Single-page App Won't Lazy-load When Hash Fragment is Present

I’ve recently been tinkering with Durandal, which is an SPA framework that uses jQuery, Knockout, Sammy, and RequireJS. This is my first experience building an SPA that uses URL hash fragments to manage views/state, and honestly, I’m not very familiar with any of these libraries, aside from jQuery. My point is, I don’t really know if the WPT results I’m seeing are the result of a bug (in WPT)…or the result of how web browsers handle hash fragments. What I do know…is that the results are not what I expected.

(This is difficult to explain, so bear with me.)

Instead of creating an SPA in the traditional sense (i.e., where 100% of the web page’s content is dynamically inserted into the DOM), I want to design an app that functions more like a Flash widget. That is, I want to embed the app-controlled DOM element(s) into a standalone web page of static content (aka, the host page). Furthermore, I need the app to meet the following criteria:

[]Negligible impact on host page’s load time
]Not a single point of failure for the host page

In order to meet these criteria, I’m designing the app (including all the 3rd-party libraries mentioned above) to be lazy-loadable. This is something I’ve done many times before; the only major difference this time is that the app appends a hash fragment to the host page’s URL (compliments of Sammy.js).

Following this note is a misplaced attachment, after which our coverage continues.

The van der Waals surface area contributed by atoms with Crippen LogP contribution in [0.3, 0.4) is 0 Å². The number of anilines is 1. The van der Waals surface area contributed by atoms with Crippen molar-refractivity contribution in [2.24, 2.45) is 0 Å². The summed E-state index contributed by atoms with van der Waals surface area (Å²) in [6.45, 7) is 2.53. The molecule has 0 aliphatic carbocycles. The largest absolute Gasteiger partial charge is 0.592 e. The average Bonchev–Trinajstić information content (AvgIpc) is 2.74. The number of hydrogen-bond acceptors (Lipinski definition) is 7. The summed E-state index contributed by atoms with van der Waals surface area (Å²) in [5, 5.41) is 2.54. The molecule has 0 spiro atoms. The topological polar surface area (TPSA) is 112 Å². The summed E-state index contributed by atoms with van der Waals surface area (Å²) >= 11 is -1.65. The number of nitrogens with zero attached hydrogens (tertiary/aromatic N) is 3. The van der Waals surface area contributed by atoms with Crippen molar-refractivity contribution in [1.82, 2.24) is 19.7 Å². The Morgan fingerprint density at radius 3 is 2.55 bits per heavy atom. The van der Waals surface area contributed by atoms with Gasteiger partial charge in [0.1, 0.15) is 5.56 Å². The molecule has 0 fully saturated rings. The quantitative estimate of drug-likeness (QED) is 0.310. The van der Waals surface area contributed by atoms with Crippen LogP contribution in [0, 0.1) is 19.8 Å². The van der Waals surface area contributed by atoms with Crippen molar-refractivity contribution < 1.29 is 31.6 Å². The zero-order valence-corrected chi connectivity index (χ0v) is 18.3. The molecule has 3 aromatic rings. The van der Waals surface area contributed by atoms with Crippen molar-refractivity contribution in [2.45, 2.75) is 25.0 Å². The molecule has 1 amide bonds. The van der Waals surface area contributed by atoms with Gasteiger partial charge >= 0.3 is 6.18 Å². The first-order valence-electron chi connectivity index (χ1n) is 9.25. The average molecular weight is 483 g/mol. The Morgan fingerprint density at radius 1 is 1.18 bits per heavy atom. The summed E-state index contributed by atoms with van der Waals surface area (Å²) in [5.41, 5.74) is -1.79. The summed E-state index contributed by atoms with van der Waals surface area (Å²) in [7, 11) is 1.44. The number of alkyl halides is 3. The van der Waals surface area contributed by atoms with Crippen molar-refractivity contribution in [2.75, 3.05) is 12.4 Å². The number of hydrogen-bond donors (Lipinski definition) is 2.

So basically, the page load sequence I was expecting would look something like this:

[]host-page.html is downloaded
]style.css and script.js are downloaded/parsed
[]script.js defines a callback that dynamically loads app.js, and attaches it to window.load
]host-page.html static content is rendered
[]Document Complete (i.e., window.load event fires)
]app.js is dynamically inserted into the head section
[*]app.js begins downloading dependencies, populating its designated element on the host page, rendering content, etc.

In other words, I expected the WPT waterfall view to show 3 HTTP requests, then the Document Complete line, then app.js, followed by a long list of 3rd-party libraries and AMD modules.

What I’m actually seeing is…um…not that?

[]IE6 - IE9 show most of the app files being downloaded before the blue line. In other words, it looks like I’d expect if app.js were hard-coded right before the host page’s /body tag.
]IE10 looks right.